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I've got a gridview with a list of categories. In the database (MSSQL2008), the category table has a SortOrder(INT) NULL field.

Currently categories are retrieved using:

Galleries.DataSource = From G In DB.GalleryCategories Order By G.SortOrder, G.Name

Now, what I need to be able to do is add "Move Up" and "Move Down" buttons to each row to allow the user to sort the items in an arbitrary way.

My initial thoughts are along the lines of: Identify ID of selected item. Identify ID of item before/after selected item. Swap of identified items in the DB SortOrders.

I would then have make the sortorder NOT NULL and make sure it's initialised to a unique number

I'd appreciate any alternative suggestions / comments on this approach

Many thanks

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2 Answers 2

up vote 2 down vote accepted

I have generally seen it done this way, and have done it myself

  • SortOrder is an int
  • Each item increases by 10 (so, 10,20,30,40) or suitable increment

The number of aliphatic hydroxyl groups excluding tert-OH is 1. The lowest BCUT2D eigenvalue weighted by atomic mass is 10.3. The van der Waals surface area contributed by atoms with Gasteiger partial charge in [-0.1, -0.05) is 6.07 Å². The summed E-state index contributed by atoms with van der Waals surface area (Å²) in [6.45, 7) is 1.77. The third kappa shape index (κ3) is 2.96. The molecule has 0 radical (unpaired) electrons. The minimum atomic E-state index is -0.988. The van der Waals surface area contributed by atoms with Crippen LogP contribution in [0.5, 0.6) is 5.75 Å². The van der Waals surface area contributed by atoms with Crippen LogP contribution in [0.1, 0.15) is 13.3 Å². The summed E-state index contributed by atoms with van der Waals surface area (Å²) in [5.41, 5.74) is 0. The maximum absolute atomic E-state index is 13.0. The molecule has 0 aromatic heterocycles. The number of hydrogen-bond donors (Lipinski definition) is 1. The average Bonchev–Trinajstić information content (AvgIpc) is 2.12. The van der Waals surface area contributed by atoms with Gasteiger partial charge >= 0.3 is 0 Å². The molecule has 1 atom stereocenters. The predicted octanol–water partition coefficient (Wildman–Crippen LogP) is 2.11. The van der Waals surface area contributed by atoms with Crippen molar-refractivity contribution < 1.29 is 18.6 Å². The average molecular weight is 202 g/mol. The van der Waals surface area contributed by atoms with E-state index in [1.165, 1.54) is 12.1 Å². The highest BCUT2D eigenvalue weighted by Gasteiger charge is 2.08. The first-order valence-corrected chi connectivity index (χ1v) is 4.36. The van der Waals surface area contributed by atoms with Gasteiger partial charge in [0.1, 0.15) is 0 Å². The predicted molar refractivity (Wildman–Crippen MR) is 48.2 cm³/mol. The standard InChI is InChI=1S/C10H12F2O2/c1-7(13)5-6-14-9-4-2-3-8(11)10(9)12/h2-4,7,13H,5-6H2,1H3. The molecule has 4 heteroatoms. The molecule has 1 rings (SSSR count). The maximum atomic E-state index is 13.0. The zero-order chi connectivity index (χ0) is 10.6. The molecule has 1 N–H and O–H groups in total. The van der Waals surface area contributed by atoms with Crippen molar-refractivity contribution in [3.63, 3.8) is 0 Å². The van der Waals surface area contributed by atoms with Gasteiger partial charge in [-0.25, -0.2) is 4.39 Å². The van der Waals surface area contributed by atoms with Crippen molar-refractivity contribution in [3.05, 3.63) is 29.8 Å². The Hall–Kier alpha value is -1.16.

• To move an item up, subtract 15
  • To move an item down, add 15
  • To insert an item, take the target and add/subtract 1
  • Apply a NormalizeSort() routine which resets the values to even intervals
    • 10,20,25,30,40 => 10,20,30,40,50

That makes it all pretty simple, since inserting something above something else is just:

list.Add( New Item(..., target.SortOrder +1) )
list.NormalizeSort()

// or 
item.SortOrder += 11, etc

If you want to make it a decimal, then you can just make it all sequential and just add .1, etc to the sort order and re-normalize again.

// Andrew

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I ended up initialising the Sort field to be equal to the primary key and just swap it with the sort order of the record before/after but I liked the idea of normalising afterwards - so now, once the sorting has all been finished, I re-set the sort field to be sequential. many thanks –  Basic Sep 5 '09 at 1:50

I believe Galleries.AllowSorting = true; would be far enough ;)

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Unfortunately, in this case, I'm trying to sort the underlying data so that the change occurs for ALL users - not just the one viewing the current page. –  Basic Sep 5 '09 at 1:51

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